Interesting word authenteo, the Greek translated "exercise." It literally means "one who with his own hands kills another or himself." In the figurative, it would mean to give one person absolute power in a certain area of another's life. Such is the church leadership's power over the congregant or member. Of course, one not satisfied or in disagreement with the result of that power can leave. Still, as Paul goes on to explain his reasoning, that Adam sinned by Eve was deceived, it is obvious he does not want the gospel placed in the hands of a woman without clear authority to present it to others.

    We draw that conclusion from the use of the word didasko for "teach." It is used in the New Testament mainly to convey the idea of a very careful transmission of the truth concerning Jesus Christ, the authoritative proclamation of God’s will to believers in light of that teaching, and the way by which one must be empowered to appropriate His saving grace. Though the occurrence of the word is sometimes giving a broader spectrum of the meaning of "teach," here (and usually) it is to describe the general ministry of edification only by those gifted to teach, that takes place in various ways -- for example, through teaching, singing, praying, reading Scripture as in Colossians 3:16. We can see this is the following verses.
    1 Corinthians 12, NASB
    28 And God has appointed in the church, first apostles, second prophets, third teachers, then miracles, then gifts of healings, helps, administrations, various kinds of tongues.
    29 All are not apostles, are they? All are not prophets, are they? All are not teachers, are they? All are not workers of miracles, are they?
    30 All do not have gifts of healings, do they? All do not speak with tongues, do they? All do not interpret, do they?


    Ephesians 4
    11 And He gave some as apostles, and some as prophets, and some as evangelists, and some as pastors and teachers,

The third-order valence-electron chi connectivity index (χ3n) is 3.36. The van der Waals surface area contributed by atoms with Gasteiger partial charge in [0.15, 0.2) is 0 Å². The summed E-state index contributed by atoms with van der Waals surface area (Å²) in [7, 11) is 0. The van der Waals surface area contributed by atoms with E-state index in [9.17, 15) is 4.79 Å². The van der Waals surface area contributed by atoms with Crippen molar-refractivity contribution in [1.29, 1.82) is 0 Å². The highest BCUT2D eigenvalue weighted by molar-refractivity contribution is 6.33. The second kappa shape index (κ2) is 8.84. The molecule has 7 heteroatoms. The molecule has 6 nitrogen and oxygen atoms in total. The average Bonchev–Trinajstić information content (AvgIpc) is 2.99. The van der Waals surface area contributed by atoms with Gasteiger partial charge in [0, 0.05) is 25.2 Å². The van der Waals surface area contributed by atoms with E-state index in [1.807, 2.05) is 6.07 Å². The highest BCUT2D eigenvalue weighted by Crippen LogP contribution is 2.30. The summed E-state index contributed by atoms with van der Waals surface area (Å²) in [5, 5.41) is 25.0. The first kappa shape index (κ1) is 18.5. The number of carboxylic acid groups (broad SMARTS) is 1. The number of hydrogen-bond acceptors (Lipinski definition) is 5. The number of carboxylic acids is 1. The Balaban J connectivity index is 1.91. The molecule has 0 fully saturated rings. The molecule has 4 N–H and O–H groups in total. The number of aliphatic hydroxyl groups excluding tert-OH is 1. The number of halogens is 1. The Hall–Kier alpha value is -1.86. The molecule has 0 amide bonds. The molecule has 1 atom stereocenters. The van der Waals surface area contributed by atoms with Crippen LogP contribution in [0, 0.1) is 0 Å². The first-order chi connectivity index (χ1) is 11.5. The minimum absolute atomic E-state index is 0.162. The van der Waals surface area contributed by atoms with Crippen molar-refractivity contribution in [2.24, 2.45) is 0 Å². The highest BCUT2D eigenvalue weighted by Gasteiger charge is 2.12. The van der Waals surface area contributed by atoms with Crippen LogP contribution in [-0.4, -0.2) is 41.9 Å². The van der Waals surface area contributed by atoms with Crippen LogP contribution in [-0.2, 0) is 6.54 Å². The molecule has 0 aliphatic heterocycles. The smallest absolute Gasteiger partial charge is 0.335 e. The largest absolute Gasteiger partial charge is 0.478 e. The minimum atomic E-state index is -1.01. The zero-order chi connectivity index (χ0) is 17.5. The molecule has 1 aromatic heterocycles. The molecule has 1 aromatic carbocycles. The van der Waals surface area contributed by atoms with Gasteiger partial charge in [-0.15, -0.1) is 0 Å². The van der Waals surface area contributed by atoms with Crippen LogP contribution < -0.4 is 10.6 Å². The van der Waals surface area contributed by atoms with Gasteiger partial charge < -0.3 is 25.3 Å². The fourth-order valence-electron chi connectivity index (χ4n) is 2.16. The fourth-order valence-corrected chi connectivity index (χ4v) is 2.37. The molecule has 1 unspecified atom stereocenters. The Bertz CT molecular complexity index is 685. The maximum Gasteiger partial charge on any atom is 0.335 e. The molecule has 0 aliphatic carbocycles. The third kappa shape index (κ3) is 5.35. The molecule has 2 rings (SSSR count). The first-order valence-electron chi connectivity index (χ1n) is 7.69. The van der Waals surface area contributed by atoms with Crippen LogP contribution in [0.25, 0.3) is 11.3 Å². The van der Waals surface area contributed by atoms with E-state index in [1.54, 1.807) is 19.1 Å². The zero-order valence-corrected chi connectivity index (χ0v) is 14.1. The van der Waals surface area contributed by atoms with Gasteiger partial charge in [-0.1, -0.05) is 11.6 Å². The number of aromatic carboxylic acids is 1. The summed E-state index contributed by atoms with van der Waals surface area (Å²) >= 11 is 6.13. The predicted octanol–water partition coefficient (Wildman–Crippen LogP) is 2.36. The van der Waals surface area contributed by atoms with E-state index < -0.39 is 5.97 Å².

Within the parameters that are forced on the passage by Paul's choice of verbiage, it becomes plain that the "authority" of which Paul speaks is of a legitimate concern regarding the administrative function exercised under God by some Christians over others. Paul and an unknown writer (in my opinion, and which is a different thread) references the function of these offices in other epistles.
    1 Thessalonians 5
    12 But we request of you, brethren, that you appreciate those who diligently labor among you, and have charge over you in the Lord and give you instruction,

    Hebrews 13
    17 Obey your leaders and submit to them, for they keep watch over your souls as those who will give an account. Let them do this with joy and not with grief, for this would be unprofitable for you.
    In the pastoral epistles, this governing activity is ascribed to the elders. Clearly, then, Paul’s prohibition of women’s having authority over a man would exclude a woman from becoming an elder as it is described in his letters to Timothy and Titus. By extension, then, women would be barred from occupying whatever position in a given local church would be equivalent to the pastoral epistles’ governing elder. My church, for example, calls them "deacons."

    This would be the case even if a woman’s husband were to give her permission to occupy such a position, for Paul’s concern is not with a woman’s acting independently of her husband or usurping his authority but with the woman’s exercising authority in the church over any man. Teaching in Paul’s sense here is authoritative in and of itself, not all exercising of authority in the church is through teaching, and though Paul treats the two tasks as distinct elsewhere in 1 Timothy when discussing the work of elders in the church, it cannot be denied that teaching and having authority are closely related and that, therefore, Paul prohibits women from conducting either activity, whether jointly or in isolation, in relation to men.